Base rates of physical activity in Australians with schizophrenia

Psychiatr Rehabil J. Spring 2009;32(4):269-75. doi: 10.2975/32.4.2009.269.275.

Abstract

Objective: To determine the patterns of physical activity in Australians with schizophrenia and compare them to the general Australian population.

Methods: People with a DSM-IV diagnosis of schizophrenia (n=125) provided self-report BMI data and descriptions of the type, intensity, and duration of their physical activity during the previous week. This data was compared to population norms from the Active Australia Survey. The Health of the Nation Outcome Scales (HoNOS) and Kessler-10 (K-10) were used to screen for the presence and severity of psychopathology and functional disturbance.

Results: Excess body weight was more prevalent in study participants than the general population with 70% being over-weight or obese. Half of the sample participated in sufficient physical activity in the previous week, a proportion similar to the general Australian population. The study participants reported more sessions of walking and moderate activity than the general population, but less time in vigorous activity. There were no differences between participants who had engaged in sufficient physical activity and those who did not, on BMI and psychological distress.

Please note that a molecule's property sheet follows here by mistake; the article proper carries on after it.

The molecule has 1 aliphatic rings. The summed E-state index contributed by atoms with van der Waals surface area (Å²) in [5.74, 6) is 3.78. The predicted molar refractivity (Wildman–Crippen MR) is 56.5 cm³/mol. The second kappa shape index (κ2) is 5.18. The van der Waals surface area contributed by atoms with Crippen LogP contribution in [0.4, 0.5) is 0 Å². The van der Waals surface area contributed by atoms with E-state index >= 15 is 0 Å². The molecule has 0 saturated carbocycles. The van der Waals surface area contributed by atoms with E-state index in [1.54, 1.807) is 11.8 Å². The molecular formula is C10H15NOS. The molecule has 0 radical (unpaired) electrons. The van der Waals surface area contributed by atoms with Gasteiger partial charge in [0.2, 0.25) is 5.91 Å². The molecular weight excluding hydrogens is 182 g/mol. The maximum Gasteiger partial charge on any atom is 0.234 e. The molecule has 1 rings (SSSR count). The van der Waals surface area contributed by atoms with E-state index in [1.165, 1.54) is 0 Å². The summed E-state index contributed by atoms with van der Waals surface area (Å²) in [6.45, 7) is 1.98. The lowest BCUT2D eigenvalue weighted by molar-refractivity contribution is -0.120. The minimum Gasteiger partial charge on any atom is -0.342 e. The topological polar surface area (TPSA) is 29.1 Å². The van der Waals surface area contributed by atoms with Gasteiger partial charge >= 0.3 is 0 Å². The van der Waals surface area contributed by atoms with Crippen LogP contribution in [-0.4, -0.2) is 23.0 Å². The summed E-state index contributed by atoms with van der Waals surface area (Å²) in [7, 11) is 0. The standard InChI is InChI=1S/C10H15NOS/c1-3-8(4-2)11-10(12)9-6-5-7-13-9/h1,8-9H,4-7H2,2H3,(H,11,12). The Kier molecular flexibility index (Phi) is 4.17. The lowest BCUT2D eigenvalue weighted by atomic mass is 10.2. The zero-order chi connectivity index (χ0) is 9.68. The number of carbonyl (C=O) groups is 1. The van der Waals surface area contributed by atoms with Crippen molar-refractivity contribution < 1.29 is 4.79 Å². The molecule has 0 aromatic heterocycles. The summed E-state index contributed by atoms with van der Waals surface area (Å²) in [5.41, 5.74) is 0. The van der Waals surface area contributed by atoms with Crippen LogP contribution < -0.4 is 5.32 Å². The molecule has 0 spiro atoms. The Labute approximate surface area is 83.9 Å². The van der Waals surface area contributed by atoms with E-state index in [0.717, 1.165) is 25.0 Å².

Conclusions: Despite similar levels of physical activity to the general population, more of the people with schizophrenia were overweight. This suggests that their current activity levels may be insufficient to counteract other causes of excess weight such as diet and medication side effects. If replicated, these data suggest that weight control through exercise for people with schizophrenia will require either a substantial increase in vigorous activity or an overall activity level that exceeds the general population norm.

Publication types

  • Comparative Study
  • Research Support, Non-U.S. Gov't

MeSH terms

  • Activities of Daily Living
  • Adult
  • Australia / epidemiology
  • Body Mass Index
  • Comorbidity
  • Female
  • Health Behavior*
  • Humans
  • Male
  • Motor Activity*
  • Obesity / epidemiology*
  • Physical Exertion
  • Prevalence
  • Schizophrenia / epidemiology*
  • Self Disclosure